However, the likelihood of the G20 finance leaders to agree on specific global rules and discuss them in a joint communique are low, considering the differences in each country’s approach, the official said. Another official involved in the talks next week offered the same view.
One official said the discussion will address consumer protection and anti-money laundering measures, as opposed to cryptocurrency trading’s impact on the banking system.
The G20 members are reluctant to support strict regulations, the official said.
G20 Central bankers and finance ministers will meet March 19 and 20 in Buenos Aires. Cryptocurrencies is on the agenda.
The Financial Action Task Force (FATF), a group of 37 nations set up by the G7 industrial powers to counter illicit finance, will report its finding on keeping cryptocurrencies from being used in money laundering.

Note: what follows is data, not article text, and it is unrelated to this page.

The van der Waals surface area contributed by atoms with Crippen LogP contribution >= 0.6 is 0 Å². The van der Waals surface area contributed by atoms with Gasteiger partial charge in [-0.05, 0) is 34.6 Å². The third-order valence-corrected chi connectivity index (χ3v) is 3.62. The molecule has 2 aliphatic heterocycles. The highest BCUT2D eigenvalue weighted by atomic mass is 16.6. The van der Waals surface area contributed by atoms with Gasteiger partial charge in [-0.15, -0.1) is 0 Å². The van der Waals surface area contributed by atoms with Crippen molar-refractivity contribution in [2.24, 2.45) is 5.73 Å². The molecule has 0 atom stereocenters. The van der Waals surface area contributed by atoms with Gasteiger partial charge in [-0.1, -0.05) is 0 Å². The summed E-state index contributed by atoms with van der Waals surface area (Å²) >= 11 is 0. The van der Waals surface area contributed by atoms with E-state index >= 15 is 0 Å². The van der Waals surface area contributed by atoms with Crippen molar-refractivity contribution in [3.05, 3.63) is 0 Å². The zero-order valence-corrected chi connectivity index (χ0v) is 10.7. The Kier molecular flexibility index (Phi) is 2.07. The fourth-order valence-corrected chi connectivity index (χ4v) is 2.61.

Policymakers in Japan are wary that while G20 nations agree action is needed, member nations have different levels of strictness in their regulations, creating loopholes for money laundering, according to one official.
Japan was the first nation to establish a nationwide system to monitor cryptocurrency trading. The country checked on several exchanges this year following the heist of $530 million from the Coincheck Inc. exchange.
Germany and France have committed to making joint proposals to regulate bitcoin. A European Union official said a short-term strategy could apply rules on anti-money laundering and terrorist financing, and warn consumers about the risk of trading cryptocurrencies and prevent banks from holding them.
The challenge nations face, according to Japanese officials, is to apply regulations to prevent illicit activity and protect consumers without undermining cryptocurrency and fintech innovation.
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